Students from two vastly different schools in New York’s South Bronx — a low-income public school and prestigious private school — are learning to step into each other’s shoes with campus visits and by role-playing each other’s life experiences.

Joel Lovell’s touching New York Times Magazine article features student voices sharing stories on everything from growing up in poverty to understand the profound privileges of the upper class. For example:

Ellis: “When I meet with the students from University Heights, the obvious differences in our situations do play a factor in the conversation. But then a funny thing happens: You start to find out things you have in common. I talked with one student, and we immediately went to the topic of baseball. We had very similar experiences, even though some of our other experiences were nothing alike. We get much more out of realizing our similarities.”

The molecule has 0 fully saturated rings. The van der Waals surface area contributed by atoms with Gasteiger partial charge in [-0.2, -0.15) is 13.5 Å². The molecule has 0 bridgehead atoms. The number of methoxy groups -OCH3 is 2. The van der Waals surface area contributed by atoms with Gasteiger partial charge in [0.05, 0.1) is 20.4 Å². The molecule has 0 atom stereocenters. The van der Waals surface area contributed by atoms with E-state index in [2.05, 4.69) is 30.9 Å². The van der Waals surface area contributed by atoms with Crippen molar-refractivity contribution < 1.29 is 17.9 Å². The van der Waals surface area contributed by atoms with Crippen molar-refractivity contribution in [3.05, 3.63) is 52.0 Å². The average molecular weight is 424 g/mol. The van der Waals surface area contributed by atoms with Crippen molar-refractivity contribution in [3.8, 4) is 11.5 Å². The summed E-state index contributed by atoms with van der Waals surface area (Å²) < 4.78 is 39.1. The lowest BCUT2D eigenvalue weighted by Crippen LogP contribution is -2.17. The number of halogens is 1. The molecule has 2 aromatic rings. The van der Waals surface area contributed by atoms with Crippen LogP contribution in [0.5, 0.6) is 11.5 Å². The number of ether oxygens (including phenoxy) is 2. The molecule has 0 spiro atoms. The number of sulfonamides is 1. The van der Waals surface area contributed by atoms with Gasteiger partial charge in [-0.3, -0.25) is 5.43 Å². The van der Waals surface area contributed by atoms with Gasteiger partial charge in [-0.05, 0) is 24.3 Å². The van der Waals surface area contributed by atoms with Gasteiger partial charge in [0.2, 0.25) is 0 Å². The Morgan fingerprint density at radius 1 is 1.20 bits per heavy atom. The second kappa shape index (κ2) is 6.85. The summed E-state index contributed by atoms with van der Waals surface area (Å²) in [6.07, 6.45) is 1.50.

Nagib “My mom works really hard for a little bit of money. I used to be ashamed to admit this, but now I embrace it. Being poor is the biggest motivation for me because I come from the bottom, and my goal is to reach the top. People say that success is not determined by income, and I mostly agree, but I want my success to be determined by income. I want to be able to support my family. Also, most of the things that I worry about now are money-related, and I don’t want my children to have to worry like my siblings and I did.”

Read the full story below.

The Tale of Two Schools

Fieldston and University Heights are in the same borough but worlds apart. How much understanding between their students can a well-told story bring? University Heights High School is on St. Anns Avenue in the South Bronx, which is part of the poorest congressional district in America, according to the Census Bureau.


Katrina Schwartz

Katrina Schwartz is a journalist based in San Francisco. She's worked at KPCC public radio in LA and has reported on air and online for KQED since 2010. She's a staff writer for KQED's education blog MindShift.

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